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The Best Ways to Make Mexican, Latino, or Spanish Food the Ways You Like

Image from Pixabay

Just recently, I discovered some techniques on making Latino, Mexican, or Spanish food to my taste as well as satisfy my dietary needs. Below is a list of dishes in those cuisines:

1: Rice

One recipe said to cook the rice in oil before adding the spices and sauce. I, however, could not use the traditional tomato sauce since I am allergic to tomatoes. So, I pureed jarred peppers and used that instead. Guess what—it still came out delicious.

2: Taco meat

I prepared a seasoning with various spices and stored them while using a little at a time per maybe half a pound of ground meat. It tasted as good, if not, better than the premade seasoning mix.

3: Homemade tortilla chips

Don’t have a bag of tortilla chips? No problem. You can cook actual tortillas by either, frying, baking, or even microwaving them. They still come out good, not to mention that they don’t have the extra ingredients that bagged chips contain.

4: Onions in quesadillas

I used to mix salsa with my cheese in my quesadillas. But thanks to my tomato allergy developed in 2017, I can no longer do that. While just cheese is okay, I discovered that chopped onions make it taste better and even a bit sweeter.

5: Plantains

I just learned that it is better to let plantains blacken before you cook them. Then they’ll be sweet. Cook them too soon and they’re not sweet and taste more like a potato.

I hope you enjoyed this post.

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How I Made My Gnocchi Healthier

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I love gnocchi! I used to order it a lot in restaurants, if they had it, before I developed a tomato allergy. 

For some reason, however, I couldn’t find the traditional potato kind at my local grocery store. So, I made it from scratch, which I have done several times before. But this one differed. 

How, you might ask? I added chopped broccoli, cauliflower, and herbs to the dough, as well as protein powder. Regardless of those ingredients, I didn’t use whole wheat flour. I stuck with all-purpose flour. To be honest, I never really liked wheat flour.

Anyway, another perk is that I know what went in the gnocchi since I prepared it from scratch. I also tried cooking it in my pepper marinara sauce (obviously without tomatoes), something I learned from my mom. But I needed to add more water since the dough wasn’t cooking right. Nevertheless, it came out delicious. 

All you need are 2 pounds of potatoes, 1 ½ cups of flour, 1 teaspoon of salt, and 1 slightly beaten egg. I cut my potatoes and boil them. Then I puree them in a food processor. I mix the egg with that, too. In a separate bowl or Ziploc bag, I mix the flour and salt. I also added the vegetables, herbs, and protein powder to the dry ingredients.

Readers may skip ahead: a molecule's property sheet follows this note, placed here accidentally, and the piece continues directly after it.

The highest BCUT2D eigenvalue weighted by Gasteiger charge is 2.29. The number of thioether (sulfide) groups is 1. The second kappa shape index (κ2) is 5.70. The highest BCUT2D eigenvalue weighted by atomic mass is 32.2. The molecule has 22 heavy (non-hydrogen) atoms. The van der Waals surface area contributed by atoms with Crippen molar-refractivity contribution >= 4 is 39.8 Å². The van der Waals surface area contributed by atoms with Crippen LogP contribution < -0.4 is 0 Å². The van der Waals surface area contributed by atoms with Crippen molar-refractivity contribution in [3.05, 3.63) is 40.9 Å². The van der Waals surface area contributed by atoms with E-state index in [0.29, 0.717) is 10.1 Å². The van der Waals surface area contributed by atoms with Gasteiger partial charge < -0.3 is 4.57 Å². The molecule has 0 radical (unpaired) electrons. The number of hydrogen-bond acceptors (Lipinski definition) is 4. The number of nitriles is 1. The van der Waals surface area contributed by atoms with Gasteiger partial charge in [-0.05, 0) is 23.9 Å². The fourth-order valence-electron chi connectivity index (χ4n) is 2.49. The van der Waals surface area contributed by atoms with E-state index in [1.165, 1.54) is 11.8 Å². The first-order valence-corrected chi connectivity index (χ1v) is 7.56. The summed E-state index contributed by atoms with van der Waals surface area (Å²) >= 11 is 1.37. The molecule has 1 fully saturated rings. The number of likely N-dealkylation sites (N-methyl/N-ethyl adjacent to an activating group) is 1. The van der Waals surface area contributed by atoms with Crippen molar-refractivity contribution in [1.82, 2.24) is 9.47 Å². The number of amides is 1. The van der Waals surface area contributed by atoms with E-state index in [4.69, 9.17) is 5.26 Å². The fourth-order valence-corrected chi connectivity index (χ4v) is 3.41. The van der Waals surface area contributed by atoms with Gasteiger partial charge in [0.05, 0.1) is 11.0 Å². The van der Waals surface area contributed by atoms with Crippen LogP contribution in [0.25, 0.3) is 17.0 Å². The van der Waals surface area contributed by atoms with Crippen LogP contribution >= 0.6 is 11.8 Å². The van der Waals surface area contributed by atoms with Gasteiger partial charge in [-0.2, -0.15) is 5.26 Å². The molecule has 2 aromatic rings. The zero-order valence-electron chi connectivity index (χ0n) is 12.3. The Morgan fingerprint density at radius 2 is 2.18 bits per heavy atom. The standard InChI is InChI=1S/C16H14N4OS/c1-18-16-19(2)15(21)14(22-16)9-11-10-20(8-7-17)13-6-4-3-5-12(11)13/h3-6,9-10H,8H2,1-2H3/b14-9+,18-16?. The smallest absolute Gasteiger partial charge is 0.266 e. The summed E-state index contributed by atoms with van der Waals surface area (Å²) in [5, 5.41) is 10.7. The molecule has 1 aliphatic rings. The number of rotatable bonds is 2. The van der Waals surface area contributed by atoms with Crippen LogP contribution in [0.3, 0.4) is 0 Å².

I blend the wet and dry stuff together before I roll out the dough, cut small pieces, and boil them. Next time, though, I will stick to the convention way by boiling them in water and letting them ascend to the top.

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Sneaking in Veggies… Still So Delicious

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Who disliked vegetables in their youth? Many of you? I didn’t. But I’ve always had a stronger craving for carbs and sweets. Sometimes, in recent years, I didn’t even eat enough fiber.

But then I discovered that you can sneak in vegetables into your favorite meals, including sweets. Yes, you read that right.

Now I chop vegetables pretty small and put them in pasta dishes, mac and cheese, eggs, and more. I have also tried putting beets in brownies, which can actually work. But that one didn’t turn out good.

Anyway, if you’re going to sneak in vegetables into your food, whether it’s savory or sweet, here are some tips.

1: If you find chunks distracting in some dishes (which I do), you can chop them fine. But not too much—otherwise, they make the texture of your meal grainy. For instance, if you put overly finely-chopped veggies in mac and cheese, your cheese sauce becomes rough instead of smooth. I’ve used a blender, but unless you don’t mind the change of texture to your food, I would not recommend this. Honestly, you are better off chopping them on a cutting board. I know—it’s old-school. Yet, it gives you more satisfying results (this varies).

2: If you are making a dessert, be aware that some veggies work and others don’t. For example, while beets are okay in brownies, I would recommend against putting spinach or broccoli in desserts. They don’t mix well. You can use sweet potatoes or carrots, though.

3: Depending on your tastes, you can microwave, steam, or sauté your vegetables before you add them to your favorite foods. Like them firmer? Skip this step.

So, there you have it. You can still enjoy your favorite carbs and sweets (in moderation, of course) and sneak in veggies, whether it is for you, your kids, or anybody else. They may not notice at times.